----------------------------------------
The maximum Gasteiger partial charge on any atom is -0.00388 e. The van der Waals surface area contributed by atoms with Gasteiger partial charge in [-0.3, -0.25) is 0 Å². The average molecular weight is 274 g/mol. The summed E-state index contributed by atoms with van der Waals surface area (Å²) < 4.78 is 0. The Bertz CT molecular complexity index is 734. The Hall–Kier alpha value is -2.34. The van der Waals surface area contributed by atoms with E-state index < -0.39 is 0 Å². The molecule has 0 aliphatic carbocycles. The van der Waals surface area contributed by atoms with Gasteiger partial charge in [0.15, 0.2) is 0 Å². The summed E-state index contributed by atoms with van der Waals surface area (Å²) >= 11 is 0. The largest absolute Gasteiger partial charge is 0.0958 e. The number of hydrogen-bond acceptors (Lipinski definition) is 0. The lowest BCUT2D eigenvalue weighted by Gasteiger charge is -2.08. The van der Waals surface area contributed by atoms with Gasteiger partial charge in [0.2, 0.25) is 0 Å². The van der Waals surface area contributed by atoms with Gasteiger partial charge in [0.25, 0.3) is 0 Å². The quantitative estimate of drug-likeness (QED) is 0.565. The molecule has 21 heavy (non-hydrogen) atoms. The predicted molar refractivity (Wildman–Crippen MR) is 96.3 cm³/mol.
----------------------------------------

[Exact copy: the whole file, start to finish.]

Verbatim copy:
The maximum Gasteiger partial charge on any atom is -0.00388 e. The van der Waals surface area contributed by atoms with Gasteiger partial charge in [-0.3, -0.25) is 0 Å². The average molecular weight is 274 g/mol. The summed E-state index contributed by atoms with van der Waals surface area (Å²) < 4.78 is 0. The Bertz CT molecular complexity index is 734. The Hall–Kier alpha value is -2.34. The van der Waals surface area contributed by atoms with E-state index < -0.39 is 0 Å². The molecule has 0 aliphatic carbocycles. The van der Waals surface area contributed by atoms with Gasteiger partial charge in [0.15, 0.2) is 0 Å². The summed E-state index contributed by atoms with van der Waals surface area (Å²) >= 11 is 0. The largest absolute Gasteiger partial charge is 0.0958 e. The number of hydrogen-bond acceptors (Lipinski definition) is 0. The lowest BCUT2D eigenvalue weighted by Gasteiger charge is -2.08. The van der Waals surface area contributed by atoms with Gasteiger partial charge in [0.2, 0.25) is 0 Å². The van der Waals surface area contributed by atoms with Gasteiger partial charge in [0.25, 0.3) is 0 Å². The quantitative estimate of drug-likeness (QED) is 0.565. The molecule has 21 heavy (non-hydrogen) atoms. The predicted molar refractivity (Wildman–Crippen MR) is 96.3 cm³/mol.